James Corven - Died in Sydney Hospital 24 July 1836
Michal Dennison - Brother James Dennison came 2 years previously
Thomas Dignan - Died in Windsor Hospital 26 March 1836
Thomas Ferguson - Wife Margaret McMahon or Ferguson came last ship
Michael Fitzsimmons - Brother in colony Peter Fitzsimmons las ship
William Goodfellow - Died on the way to hospital 28 August 1834
Thomas Gamble - Brother Richard Gamble 1 1/2 years previously
Thomas Hogan - from Lancashire. Father Thomas Higgins came 15 years previously
James Leeson - Spent time on Cockatoo Island and Norfolk Island
Dominick McCoy - Died at Norfolk Island 1834
John Nowlan - Died in Sydney Hospital
James Ross - Died at Liverpool Plains 4 January 1838
John Sheeky - Wife Bridget McCullock came by last ship [3]

Life in the Colony

While some convicts managed to turn their lives around, there were many who never conformed. Joseph Cotsel was one of these. He was 21 years of age in 1831 and gave his native place as Portsmouth and occupation seaman and soldier. He was sentenced to 7 years transportation at Fermanagh on 18 March 1831 for stealing a watch. On arrival he was assigned to William White at Hunter River. He suffered the following punishments over the next few years:.

14 April 1832 - Ten days on the treadmill for disrespect to the Superintendent of the Hulk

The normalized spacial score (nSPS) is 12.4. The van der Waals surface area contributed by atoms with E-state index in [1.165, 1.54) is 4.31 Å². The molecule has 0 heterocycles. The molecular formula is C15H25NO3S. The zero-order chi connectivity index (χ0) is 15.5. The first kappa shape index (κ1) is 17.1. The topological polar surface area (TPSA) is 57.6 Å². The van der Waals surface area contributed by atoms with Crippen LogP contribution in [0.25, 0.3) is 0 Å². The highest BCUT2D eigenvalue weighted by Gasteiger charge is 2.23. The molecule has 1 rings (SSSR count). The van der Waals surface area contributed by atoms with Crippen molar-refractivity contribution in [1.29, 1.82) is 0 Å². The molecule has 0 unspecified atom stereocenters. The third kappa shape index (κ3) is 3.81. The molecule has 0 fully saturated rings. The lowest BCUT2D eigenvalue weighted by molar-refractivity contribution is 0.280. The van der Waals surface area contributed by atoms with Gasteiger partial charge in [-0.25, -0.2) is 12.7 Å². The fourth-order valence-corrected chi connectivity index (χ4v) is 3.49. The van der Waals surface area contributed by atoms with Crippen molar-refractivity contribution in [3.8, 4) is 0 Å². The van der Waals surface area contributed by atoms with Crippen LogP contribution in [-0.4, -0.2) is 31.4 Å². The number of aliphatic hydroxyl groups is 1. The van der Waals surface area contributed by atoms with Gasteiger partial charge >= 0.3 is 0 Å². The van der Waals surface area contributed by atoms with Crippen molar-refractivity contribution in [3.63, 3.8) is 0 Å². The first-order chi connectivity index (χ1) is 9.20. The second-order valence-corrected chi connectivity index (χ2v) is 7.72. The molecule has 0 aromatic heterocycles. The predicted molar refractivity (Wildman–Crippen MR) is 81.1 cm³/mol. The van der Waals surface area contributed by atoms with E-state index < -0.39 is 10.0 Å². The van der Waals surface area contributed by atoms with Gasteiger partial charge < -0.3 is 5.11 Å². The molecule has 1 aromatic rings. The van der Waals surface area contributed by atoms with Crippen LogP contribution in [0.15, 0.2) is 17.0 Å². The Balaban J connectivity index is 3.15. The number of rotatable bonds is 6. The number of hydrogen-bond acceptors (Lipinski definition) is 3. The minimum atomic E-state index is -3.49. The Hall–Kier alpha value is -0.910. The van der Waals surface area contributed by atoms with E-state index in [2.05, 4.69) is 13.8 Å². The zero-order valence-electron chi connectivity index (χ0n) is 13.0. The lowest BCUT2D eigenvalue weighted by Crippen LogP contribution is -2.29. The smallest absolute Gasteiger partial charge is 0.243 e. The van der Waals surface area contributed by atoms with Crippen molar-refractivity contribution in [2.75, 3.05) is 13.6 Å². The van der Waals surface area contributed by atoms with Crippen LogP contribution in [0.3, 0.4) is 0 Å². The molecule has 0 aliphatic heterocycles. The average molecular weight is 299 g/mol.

8 May 1832 - Three months to an iron gang for absconding

25 August 1832 - Six months in an iron gang for neglect of Work and abusing his overseer

24 November 1832 for refusing to work thirty lashes

24 November 1832 - thirty five lashes for insolence

1 January 1833 - fifty lashes for feigning sickness and breaking his irons at No. 2 stockade

27 May 1833 - Iron gang until 27 May 1834 for absenting and have stolen property in his possession (Bathurst)

5 October 1833 - Fourteen days solitary confinement for insolence and refusing to work (No 2 Stockade)

3 November 1833 - fifty lashes for mutinous conduct and refusing to work

7 December 1833 - admonished for refusing to work

21 December - fifty lashes for breaking his leg irons and concealing himself from muster

16 May 1834 - gross insolence to Constable O'Connors - remanded being sick

13 June 1834 - fifty lashes for refusing to take medicine and refusing to work

13 June 1834 - fifty lashes for refusing to work and take medicine presented by the doctor.

27 March 1835 to be in irons until 20 March 1836 for absconding a second time.

13 June 1836 - in irons till 10 December 1836 for assault.